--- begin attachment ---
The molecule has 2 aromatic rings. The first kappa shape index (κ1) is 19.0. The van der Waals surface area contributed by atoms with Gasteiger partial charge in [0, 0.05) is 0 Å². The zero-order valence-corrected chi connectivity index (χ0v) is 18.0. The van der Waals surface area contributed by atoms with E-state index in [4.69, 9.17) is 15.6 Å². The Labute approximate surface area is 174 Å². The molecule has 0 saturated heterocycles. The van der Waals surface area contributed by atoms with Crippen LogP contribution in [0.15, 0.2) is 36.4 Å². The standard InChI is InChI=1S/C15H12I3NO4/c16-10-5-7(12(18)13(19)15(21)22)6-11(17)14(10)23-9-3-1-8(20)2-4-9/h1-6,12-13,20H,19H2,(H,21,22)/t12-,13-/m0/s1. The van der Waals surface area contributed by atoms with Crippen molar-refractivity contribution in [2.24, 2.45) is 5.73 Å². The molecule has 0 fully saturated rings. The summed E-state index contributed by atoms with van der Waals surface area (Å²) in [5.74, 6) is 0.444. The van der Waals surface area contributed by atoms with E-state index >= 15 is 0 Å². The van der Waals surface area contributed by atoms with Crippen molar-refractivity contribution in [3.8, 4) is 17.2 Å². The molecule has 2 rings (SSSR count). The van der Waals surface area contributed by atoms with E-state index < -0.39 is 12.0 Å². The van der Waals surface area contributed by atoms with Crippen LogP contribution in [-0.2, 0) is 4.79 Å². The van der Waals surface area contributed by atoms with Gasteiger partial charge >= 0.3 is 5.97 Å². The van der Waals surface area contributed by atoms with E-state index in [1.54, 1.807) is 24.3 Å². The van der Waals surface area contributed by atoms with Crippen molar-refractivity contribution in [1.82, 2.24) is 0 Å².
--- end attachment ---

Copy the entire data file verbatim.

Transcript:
The molecule has 2 aromatic rings. The first kappa shape index (κ1) is 19.0. The van der Waals surface area contributed by atoms with Gasteiger partial charge in [0, 0.05) is 0 Å². The zero-order valence-corrected chi connectivity index (χ0v) is 18.0. The van der Waals surface area contributed by atoms with E-state index in [4.69, 9.17) is 15.6 Å². The Labute approximate surface area is 174 Å². The molecule has 0 saturated heterocycles. The van der Waals surface area contributed by atoms with Crippen LogP contribution in [0.15, 0.2) is 36.4 Å². The standard InChI is InChI=1S/C15H12I3NO4/c16-10-5-7(12(18)13(19)15(21)22)6-11(17)14(10)23-9-3-1-8(20)2-4-9/h1-6,12-13,20H,19H2,(H,21,22)/t12-,13-/m0/s1. The van der Waals surface area contributed by atoms with Crippen molar-refractivity contribution in [2.24, 2.45) is 5.73 Å². The molecule has 0 fully saturated rings. The summed E-state index contributed by atoms with van der Waals surface area (Å²) in [5.74, 6) is 0.444. The van der Waals surface area contributed by atoms with E-state index >= 15 is 0 Å². The van der Waals surface area contributed by atoms with Crippen molar-refractivity contribution in [3.8, 4) is 17.2 Å². The molecule has 2 rings (SSSR count). The van der Waals surface area contributed by atoms with E-state index < -0.39 is 12.0 Å². The van der Waals surface area contributed by atoms with Crippen LogP contribution in [-0.2, 0) is 4.79 Å². The van der Waals surface area contributed by atoms with Gasteiger partial charge >= 0.3 is 5.97 Å². The van der Waals surface area contributed by atoms with E-state index in [1.54, 1.807) is 24.3 Å². The van der Waals surface area contributed by atoms with Crippen molar-refractivity contribution in [1.82, 2.24) is 0 Å².